Friday, July 13, 2007

Scripture Meditations - W.F. Bell


John 8:1-11; Psalm 119:113; Romans 7:21

"Casting stones" seems to be a popular religious sport, and I have sadly engaged in it myself through the years. By God's grace, may we learn to stop doing this, as we have no stones to cast which could not be cast at us!

The story of the woman "caught in adultery, in the very act" (John 8:4) is most definitely in the Bible for our admonition and learning, just like Old Testament lessons (Romans 15:4). This New Testament story vividly demonstrates not only the power and love of Christ to forgive, but also teaches us how to deal with others who sin. The "scribes and Pharisees" here were seeking to entrap the Son of God, seeking "something of which to accuse Him" (v. 6). They quote Moses, but were not really interested in enforcing Moses' law (Leviticus 20:10; Deuteronomy 22:22-24). They ask Jesus, "But what do You say?" (v. 5).

Our Lord twice "stooped down and wrote on the ground" (vv. 6, 8); what we do not know. After the first writing, not satisfied, those "testing Him," wanted a personal word of commentary on the situation. What they got was not liked for sure, but here it is in all its plainness of speech: "He who is without sin among you, let him throw a stone at her first"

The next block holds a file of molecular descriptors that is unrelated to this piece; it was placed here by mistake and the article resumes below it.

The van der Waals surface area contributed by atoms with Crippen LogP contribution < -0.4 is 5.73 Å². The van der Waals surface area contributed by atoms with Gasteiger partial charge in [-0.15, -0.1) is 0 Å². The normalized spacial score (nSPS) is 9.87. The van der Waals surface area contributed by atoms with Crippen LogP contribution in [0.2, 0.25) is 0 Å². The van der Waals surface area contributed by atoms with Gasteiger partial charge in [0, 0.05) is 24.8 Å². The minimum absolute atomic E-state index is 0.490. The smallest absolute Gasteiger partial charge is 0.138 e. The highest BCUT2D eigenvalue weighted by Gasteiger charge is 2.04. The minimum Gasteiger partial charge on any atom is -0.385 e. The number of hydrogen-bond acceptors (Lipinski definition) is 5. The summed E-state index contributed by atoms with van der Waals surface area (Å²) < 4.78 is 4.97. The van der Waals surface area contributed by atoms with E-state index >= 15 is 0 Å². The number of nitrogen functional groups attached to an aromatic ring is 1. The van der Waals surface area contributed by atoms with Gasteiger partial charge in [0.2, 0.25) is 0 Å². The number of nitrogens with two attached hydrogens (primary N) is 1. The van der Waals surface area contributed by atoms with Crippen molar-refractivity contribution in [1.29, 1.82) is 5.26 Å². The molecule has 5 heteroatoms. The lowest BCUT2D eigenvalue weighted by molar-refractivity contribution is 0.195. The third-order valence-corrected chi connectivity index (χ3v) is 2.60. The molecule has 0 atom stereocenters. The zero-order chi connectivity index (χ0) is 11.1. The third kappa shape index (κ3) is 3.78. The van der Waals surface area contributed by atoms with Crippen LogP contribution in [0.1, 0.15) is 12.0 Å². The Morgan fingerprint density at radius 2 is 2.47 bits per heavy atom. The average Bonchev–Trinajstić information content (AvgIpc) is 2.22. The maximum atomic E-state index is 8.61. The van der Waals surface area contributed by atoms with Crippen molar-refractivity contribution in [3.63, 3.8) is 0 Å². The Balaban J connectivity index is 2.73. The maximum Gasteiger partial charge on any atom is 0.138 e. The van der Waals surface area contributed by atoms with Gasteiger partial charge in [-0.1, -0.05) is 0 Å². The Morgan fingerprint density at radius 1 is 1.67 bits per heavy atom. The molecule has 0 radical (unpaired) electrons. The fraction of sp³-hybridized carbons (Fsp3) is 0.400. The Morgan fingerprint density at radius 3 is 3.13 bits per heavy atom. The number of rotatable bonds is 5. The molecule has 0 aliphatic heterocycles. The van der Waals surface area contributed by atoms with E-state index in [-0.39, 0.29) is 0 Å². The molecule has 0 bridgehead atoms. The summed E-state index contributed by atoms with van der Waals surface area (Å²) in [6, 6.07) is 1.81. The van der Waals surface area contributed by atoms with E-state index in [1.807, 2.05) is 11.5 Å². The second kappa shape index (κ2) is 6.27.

(v. 7). How veryhumbling and humiliating this must have been to these religious, self-righteous Pharisees (and to us). What powerful conviction gripped them,so they took off "one by one" (v. 8). That's what we better do too.

I once taught so many "legalistic" things (following the likes of several other preachers I admired). "Don't go there; don't watch that; don't wear that; don't eat that; Christians shouldn't pay taxes." Sound familiar? But, thankfully, God taught me His wondrous grace, where the emphasis is not on minor, outward things, but on Christ's imputed righteousness, and God's free justification of sinners through the mighty work of the Cross(Romans 3:24-26). Now, we even "hate vain thoughts" (Psalm 119:113), and this includes good thoughts of ourselves! No time now to cast stones.

"I find then a law," Paul says, "that evil is present with me, the one who wills to do good" (Romans 7:21). "Woe is me" is all we can say. And let us remember these tender words of our precious Savior: "Woman, where are those accusers of yours? Has no one condemned you?" (v. 10). After stating, "No one, Lord," Jesus gives this consolation to her, "Neither do I condemn you; go and sin no more" (v. 11). That's not being "soft on sin," but it is being forgiving of sinners. And only here (in gospel forgiveness) do we have hope.


"Oh, my cruel sins, my cruel self! What can I do? Tears are a poor show of my repentance; my whole heart boils with indignation at myself." C. H. Spurgeon

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